- Posted on 22nd January 2012 by Nicola Holden
Having lunched at Blakes, my next stop on Sunday was the Veolia Environnement Wildlife Photographer of the Year exhibition at the Natural History Museum. I love this show, and try to visit every year because it feeds my passions for both photography and wildlife. As I have been reviewing the photographs online for this blog I was struck by the power of nature to inspire fabulous interiors.
So, here are some of my favourite pictures from this year’s exhibition, and how they can be interpreted for interiors:
Who could resist this ever-so-cute picture of a young Qinling golden snub-nosed monkey by Cyril Ruoso trying to keep warm? But it is the colours and textures in this photograph that would inspire an interior, showcasing current trends, with the toned-down, almost utilitarian colours together with the textures provided by the bark, fur and the blurred background.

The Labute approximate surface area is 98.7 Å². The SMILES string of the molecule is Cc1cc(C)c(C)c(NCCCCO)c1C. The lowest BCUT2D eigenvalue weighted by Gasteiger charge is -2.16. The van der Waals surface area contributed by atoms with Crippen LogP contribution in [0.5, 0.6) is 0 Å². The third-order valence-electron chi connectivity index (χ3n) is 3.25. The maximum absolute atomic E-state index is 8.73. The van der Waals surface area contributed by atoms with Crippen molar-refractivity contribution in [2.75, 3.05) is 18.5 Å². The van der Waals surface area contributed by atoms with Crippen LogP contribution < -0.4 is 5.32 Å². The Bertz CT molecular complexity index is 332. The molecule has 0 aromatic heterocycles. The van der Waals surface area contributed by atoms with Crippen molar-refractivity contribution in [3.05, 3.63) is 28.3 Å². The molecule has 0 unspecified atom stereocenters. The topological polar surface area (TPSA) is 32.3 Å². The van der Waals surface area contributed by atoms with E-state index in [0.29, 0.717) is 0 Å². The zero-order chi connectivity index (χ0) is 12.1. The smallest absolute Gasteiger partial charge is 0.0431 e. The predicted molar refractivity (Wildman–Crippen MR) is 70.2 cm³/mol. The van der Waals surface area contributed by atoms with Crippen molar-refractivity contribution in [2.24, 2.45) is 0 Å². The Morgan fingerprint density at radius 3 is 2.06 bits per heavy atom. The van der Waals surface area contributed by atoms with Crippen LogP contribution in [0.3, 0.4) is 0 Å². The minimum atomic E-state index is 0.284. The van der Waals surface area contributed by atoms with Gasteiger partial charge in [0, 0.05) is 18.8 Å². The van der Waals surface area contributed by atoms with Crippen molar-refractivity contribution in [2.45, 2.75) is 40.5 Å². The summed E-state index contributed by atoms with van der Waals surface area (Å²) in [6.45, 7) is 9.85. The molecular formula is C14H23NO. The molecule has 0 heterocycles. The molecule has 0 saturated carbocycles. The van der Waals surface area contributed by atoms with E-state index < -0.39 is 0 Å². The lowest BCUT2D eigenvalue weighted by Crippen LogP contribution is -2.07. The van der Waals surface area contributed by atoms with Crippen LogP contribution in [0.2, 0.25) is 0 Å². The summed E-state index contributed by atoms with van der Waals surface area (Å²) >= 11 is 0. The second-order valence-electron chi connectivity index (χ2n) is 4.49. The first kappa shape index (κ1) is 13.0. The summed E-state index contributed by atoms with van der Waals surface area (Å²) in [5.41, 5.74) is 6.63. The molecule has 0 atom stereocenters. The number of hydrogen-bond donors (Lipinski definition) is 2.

I love this black and white photograph of an elephant’s foot (my favourite animal!) by Peter Delaney, but it also shows how lighting can be used to exaggerate the textures of surfaces to adding drama to interiors schemes, such as the example below by John Cullen Lighting.
The colours in this image of a tongue orchid and hare’s-tail grasses by Sandra Bartocha speak of summer freshness. This colour scheme would work together to create a bright and uplifting scheme.
This picture of snow and geese by Arthur Morris is mesmerising, and was Highly Commended in the ‘Creative Visions’ section of the competition. I think that the patterns of legs and wings created by the geese would translate well into a stunning wallpaper design.
The exhibition is on at London’s Natural History Museum until 11 March 2012, and is well worth a visit. If you’ve been, what was your favourite photograph?
Image credits from respective photographers / companies.